Diversity Reigns as BET's 'Book of Negroes' Dominates Early Round of Canadian Screen Awards

Courtesy of BET

Take that #OscarsSoWhite — the Cuba Gooding Jr.-starring miniseries took home nine trophies in early prize-giving.

Diversity was the big winner Wednesday night at the Canadian Screen Awards as BET miniseries The Book of Negroes, starring Cuba Gooding Jr. and Louis Gossett Jr., dominated awards handed out before the telecast.

The series' co-stars Lyriq Bent, Aunjanue Ellis and Shailyn Pierre-Dixon won big TV drama prizes in Toronto in a celebration of diversity at Canada's film and TV awards. Based on author Lawrence Hill's best-selling novel Someone Knows My Name, The Book of Negroes tells the story of kidnapped African woman Aminata Diallo, who survives slavery in the South.

She lives through the American Revolution in New York and becomes a refugee in Canada and Sierra Leone before finally finding freedom in England. Ellis won the award for best limited drama series actress, Bent picked up the trophy for best limited drama series actor, and Pierre-Dixon won for best supporting actress in a limited drama.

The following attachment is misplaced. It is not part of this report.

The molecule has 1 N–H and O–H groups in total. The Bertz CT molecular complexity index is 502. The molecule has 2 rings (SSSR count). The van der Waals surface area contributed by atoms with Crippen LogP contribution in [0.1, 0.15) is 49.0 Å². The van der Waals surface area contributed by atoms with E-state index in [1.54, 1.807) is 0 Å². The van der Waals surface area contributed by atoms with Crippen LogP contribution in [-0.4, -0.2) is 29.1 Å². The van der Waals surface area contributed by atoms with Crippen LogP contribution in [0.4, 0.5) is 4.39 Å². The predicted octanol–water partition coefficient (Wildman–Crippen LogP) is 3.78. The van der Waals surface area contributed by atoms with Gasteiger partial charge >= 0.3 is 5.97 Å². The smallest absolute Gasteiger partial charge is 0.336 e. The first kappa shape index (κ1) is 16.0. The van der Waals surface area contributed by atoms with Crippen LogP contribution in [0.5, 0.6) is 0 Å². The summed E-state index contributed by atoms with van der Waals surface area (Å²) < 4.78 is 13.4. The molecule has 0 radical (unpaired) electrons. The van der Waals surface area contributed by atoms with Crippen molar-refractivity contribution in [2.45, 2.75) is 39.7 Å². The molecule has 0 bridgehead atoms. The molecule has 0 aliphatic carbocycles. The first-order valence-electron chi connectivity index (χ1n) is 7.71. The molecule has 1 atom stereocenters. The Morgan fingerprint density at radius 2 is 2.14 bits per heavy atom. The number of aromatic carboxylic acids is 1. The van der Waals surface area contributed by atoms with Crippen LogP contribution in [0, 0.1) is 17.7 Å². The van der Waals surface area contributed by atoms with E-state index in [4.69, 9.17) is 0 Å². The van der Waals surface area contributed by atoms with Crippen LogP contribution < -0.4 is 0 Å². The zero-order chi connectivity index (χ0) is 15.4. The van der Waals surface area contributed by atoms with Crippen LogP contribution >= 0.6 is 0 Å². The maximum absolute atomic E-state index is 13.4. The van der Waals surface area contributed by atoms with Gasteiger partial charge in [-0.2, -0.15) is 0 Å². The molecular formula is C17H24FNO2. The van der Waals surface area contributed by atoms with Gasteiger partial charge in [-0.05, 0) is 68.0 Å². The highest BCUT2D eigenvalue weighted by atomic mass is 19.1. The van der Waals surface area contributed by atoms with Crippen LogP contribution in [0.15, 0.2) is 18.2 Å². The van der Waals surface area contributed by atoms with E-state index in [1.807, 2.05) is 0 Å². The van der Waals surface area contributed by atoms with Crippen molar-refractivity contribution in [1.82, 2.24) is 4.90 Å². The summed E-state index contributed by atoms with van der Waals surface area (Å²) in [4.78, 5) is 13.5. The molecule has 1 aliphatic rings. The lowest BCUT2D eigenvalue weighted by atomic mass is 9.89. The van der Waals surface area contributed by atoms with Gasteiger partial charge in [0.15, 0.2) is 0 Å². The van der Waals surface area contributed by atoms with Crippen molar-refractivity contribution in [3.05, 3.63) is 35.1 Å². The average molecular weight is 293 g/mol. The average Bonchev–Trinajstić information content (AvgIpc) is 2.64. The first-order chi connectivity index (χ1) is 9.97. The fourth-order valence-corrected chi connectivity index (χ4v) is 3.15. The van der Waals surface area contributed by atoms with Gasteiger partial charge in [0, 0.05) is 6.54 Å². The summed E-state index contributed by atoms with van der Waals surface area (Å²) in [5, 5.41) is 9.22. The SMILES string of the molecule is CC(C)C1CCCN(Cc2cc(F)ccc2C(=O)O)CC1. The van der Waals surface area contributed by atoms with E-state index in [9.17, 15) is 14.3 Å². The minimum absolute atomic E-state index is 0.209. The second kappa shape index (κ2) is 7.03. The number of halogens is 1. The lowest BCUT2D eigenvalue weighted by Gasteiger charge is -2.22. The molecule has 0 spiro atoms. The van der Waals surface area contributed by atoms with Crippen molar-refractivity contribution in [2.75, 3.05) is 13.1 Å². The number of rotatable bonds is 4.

The Book of Negroes also earned Clement Virgo the best limited drama director prize, while Virgo and Lawrence Hill shared the best limited drama writing trophy. "Lawrence Hill gave Canadians a gift with The Book of Negroes. It was an honor to translate it to the screen," Virgo told a pre-telecast awards ceremony at the Westin Harbor Castle Hotel in Toronto.

The BET series, which aired on the CBC in Canada, also earned a handful of craft awards, giving it a total of nine trophies in the pre-telecast prize-giving.

The recent 88th annual Academy Awards stirred controversy for an all-white slate of acting nominees for the second year in a row. Canada's Screenies, which celebrate homegrown film and TV, also gave the comedy Schitt's Creek, which airs stateside on the Pop channel, six trophies Wednesday night.

Those included honors for best supporting comedic actor for Chris Elliot, best comedy writing for Daniel Levy, and Paul Fox winning for best comedy director. BBC America's Orphan Black earned five wins, including best dramatic series writing for Alex Levine.

The Canadian Screen Awards, organized by the Academy of Canadian Cinema and Television, will hand out its biggest prizes on March 13 during a gala awards show to air on the CBC network. Room, a Canada-Ireland co-production starring Brie Larson and Jacob Tremblay, secured a field-leading 11 nominations in the movie categories heading into the Canadian Screen Awards.

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